In their fourth affirmative defense, Defendants argue that Plaintiff failed to mitigate its damages on the Camp Lincoln, Sysco, and Butler School projects by refusing to allow Siciliano to complete these projects. Yet, the Indemnity Agreement specifically allowed Safeco to "[t]ake possession of the work under any and all Contracts and to arrange for its completion by others or by the Obligee of any Bond." Plaintiff's Memorandum, Exhibit C, Indemnity Agreement, at 1. In surety cases, courts have concluded that where the surety took particular actions permitted under the agreement, a defendant's claim of failure to mitigate damages based on those actions is not a defense. See, e.g., Continental Cas. Co. v. Guterman, 708 F.Supp. 953, 954 (N.D. Ill. 1989) (holding that where the indemnification agreement called for full indemnification regardless of whether the surety sold the collateral, the surety's failure to sell the collateral cannot support a failure to mitigate affirmative defense); Am. Fidelity Fire Ins. Co. v. Gen. Ry. Signal Co., 540 N.E.2d 557, 566-67 (Ill.App. 1st Dist. 1989) (discussing cases in which courts have held that after a breach of contract, the breaching party may not demand that the non-breaching party take action contrary to the terms of the contract to mitigate damages). Thus, regardless of whether Siciliano could have performed these jobs at lower costs than those Safeco actually incurred, the Indemnity Agreement allowed Safeco to retain other contractors. The fact that they exercised this right under the contract cannot form the basis for a mitigation of damages defense.

3. WRONGFUL INDUCEMENT

In their seventh affirmative defense, Defendants argue that Safeco wrongfully induced Siciliano to pre-sign the default letters in return for financial assistance when Safeco had no intention of living up to its promise of assistance. Essentially, Defendants' argument appears to be that Safeco wrongfully induced Siciliano to give Safeco the power to declare it in default. Defendants offer no legal authority establishing this theory as a valid affirmative defense to a breach of contract claim. Based on the Court's own research, only the defense of economic duress approximates Defendants' argument. See Resolution Trust Corp. v. Ruggiero, 977 F.2d 309, 313 (7th Cir. 1992).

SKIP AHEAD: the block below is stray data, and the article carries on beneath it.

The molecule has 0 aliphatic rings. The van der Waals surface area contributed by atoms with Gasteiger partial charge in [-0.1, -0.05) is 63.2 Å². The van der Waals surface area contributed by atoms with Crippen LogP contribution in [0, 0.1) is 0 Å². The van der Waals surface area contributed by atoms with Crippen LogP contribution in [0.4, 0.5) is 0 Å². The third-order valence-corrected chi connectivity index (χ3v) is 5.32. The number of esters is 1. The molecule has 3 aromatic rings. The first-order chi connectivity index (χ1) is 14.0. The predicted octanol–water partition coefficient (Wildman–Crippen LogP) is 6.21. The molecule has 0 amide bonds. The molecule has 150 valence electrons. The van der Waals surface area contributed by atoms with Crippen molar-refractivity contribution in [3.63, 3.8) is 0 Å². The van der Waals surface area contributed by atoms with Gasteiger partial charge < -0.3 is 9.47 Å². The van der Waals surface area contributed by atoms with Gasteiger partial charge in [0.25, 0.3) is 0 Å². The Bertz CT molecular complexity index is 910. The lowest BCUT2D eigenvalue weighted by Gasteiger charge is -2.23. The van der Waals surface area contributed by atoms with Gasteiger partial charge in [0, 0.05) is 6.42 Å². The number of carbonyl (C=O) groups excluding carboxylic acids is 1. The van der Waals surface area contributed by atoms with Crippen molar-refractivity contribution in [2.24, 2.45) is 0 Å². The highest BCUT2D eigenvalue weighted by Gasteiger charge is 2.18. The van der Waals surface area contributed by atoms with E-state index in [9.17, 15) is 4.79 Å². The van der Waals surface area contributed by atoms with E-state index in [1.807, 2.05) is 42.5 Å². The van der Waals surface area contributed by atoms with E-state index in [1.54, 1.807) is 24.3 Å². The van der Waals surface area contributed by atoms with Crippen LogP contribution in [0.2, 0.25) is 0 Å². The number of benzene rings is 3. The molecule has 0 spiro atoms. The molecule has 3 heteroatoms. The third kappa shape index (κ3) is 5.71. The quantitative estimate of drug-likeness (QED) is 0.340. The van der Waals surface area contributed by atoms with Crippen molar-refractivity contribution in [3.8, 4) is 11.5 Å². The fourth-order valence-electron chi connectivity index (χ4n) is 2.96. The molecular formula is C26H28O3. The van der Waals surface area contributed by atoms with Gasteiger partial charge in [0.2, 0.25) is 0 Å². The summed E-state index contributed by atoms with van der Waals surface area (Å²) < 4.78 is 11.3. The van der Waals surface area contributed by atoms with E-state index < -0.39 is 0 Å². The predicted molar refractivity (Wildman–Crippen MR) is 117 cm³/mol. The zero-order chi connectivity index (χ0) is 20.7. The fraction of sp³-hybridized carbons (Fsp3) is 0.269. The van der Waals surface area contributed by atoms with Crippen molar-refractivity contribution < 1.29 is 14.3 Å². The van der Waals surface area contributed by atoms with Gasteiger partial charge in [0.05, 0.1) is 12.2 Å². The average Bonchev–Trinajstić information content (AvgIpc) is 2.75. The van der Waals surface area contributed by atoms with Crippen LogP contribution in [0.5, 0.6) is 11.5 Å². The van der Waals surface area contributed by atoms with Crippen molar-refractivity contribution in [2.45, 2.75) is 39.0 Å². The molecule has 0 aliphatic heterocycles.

In Illinois, economic duress exists "'where one is induced by a wrongful act of another to make a contract under circumstances which deprive him of the exercise of free will, and a contract executed under duress is voidable.'" Id. But, "the mere fact that one is in a difficult bargaining position due to desperate financial circumstances does not support a defense of economic duress." Id. at 314. A defendant cannot charge a plaintiff with duress where the pressures on the defendant "are the result of his own business decisions and economic conditions." Id. Defendants have offered no evidence that Safeco had anything to do with its financial difficulties before it signed the default letters; the fact that Safeco may have taken advantage of its financial circumstances does not constitute economic duress. Thus, Defendants have not established this affirmative defense.

4. IDOT CLINTON FACILITY PROJECT COSTS